With social distancing in place, Zoom has become a dominant part of the lives of many college students. Students are using Zoom for classes daily, meeting up with their friends online, group meetings, and more. Zoom offers a variety of features such as virtual backgrounds, chat option, and screen sharing. However, do these features outweigh the negatives students are facing as they learn on Zoom?
Personally, Zoom learning has not been effective for me. Many households can relate to not having internet or having slow internet. With a slow internet, I face numerous disruptions throughout the class session. During a 3 hour class, I lost connection about 10 times while listening to my peers present. Besides losing connection, it was difficult to even distinguish the words they were presenting. Furthermore, videos shown on Zoom often lag and the audio is unclear. If students can’t distinguish what their professors and peers are saying, are they really retaining any material from the lecture? Clearly, students are retaining less than when they are in their physical classes.
Working on group projects can be a problem when everyone is at home. Students try to meet with each other over Zoom to work on projects, but when they are not physically facing each other, they may lack motivation to complete their tasks. After all, it’s hard to chase after someone if they decide not to go online or read their messages. Presentations for group projects on Zoom are not teaching students the skill of presenting online. Rather, students are safe behind their screens with their notes. The skills that students gain when they are physically in class are not present over Zoom classes.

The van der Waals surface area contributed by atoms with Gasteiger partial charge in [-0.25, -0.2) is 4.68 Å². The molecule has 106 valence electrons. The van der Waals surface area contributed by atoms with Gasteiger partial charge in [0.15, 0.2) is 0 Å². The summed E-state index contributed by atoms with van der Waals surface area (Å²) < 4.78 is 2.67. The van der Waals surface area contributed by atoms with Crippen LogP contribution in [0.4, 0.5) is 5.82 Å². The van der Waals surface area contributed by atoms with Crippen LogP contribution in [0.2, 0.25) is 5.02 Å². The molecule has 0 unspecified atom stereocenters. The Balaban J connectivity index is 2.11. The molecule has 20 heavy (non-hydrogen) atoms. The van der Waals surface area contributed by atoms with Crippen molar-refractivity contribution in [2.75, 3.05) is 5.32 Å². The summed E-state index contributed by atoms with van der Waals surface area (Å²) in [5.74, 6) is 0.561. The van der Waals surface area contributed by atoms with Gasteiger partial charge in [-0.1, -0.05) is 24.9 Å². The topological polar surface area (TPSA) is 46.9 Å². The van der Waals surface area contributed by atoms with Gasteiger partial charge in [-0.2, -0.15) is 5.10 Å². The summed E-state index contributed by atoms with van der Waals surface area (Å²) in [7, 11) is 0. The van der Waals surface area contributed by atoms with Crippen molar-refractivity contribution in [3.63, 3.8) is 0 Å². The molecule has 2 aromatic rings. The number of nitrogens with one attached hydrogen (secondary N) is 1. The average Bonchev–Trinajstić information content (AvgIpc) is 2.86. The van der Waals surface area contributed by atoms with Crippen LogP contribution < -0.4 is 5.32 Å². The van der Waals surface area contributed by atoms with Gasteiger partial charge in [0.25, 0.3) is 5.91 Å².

Another recent phenomenon to take into account is Zoom Bombing. Zoom Bombing refers to strangers invading class sessions with the goal to disrupt and cause confusion among the class. More and more universities have been encountering this situation in the past few weeks. This week, my information security class experienced 2 Zoom Bombings in one session. The unwelcome guests made funny noises and rude remarks to the students in the class. It was very disruptive to the class and may have offended some students. There have been worse cases in other universities. I recall reading an article about a hacker who took over screen sharing and showed pictures of profanity. If the number of Zoom Bombing cases continue to increase, learning on Zoom will become even more difficult for students to focus in class.
Zoom learning is definitely not worth our regular tuition. Zoom Bombing and internet problems are only the starting points. The constant disruptions are negatively impacting the way college students work and learn together. Learning online can be tough during these times, but let’s try our best this semester!
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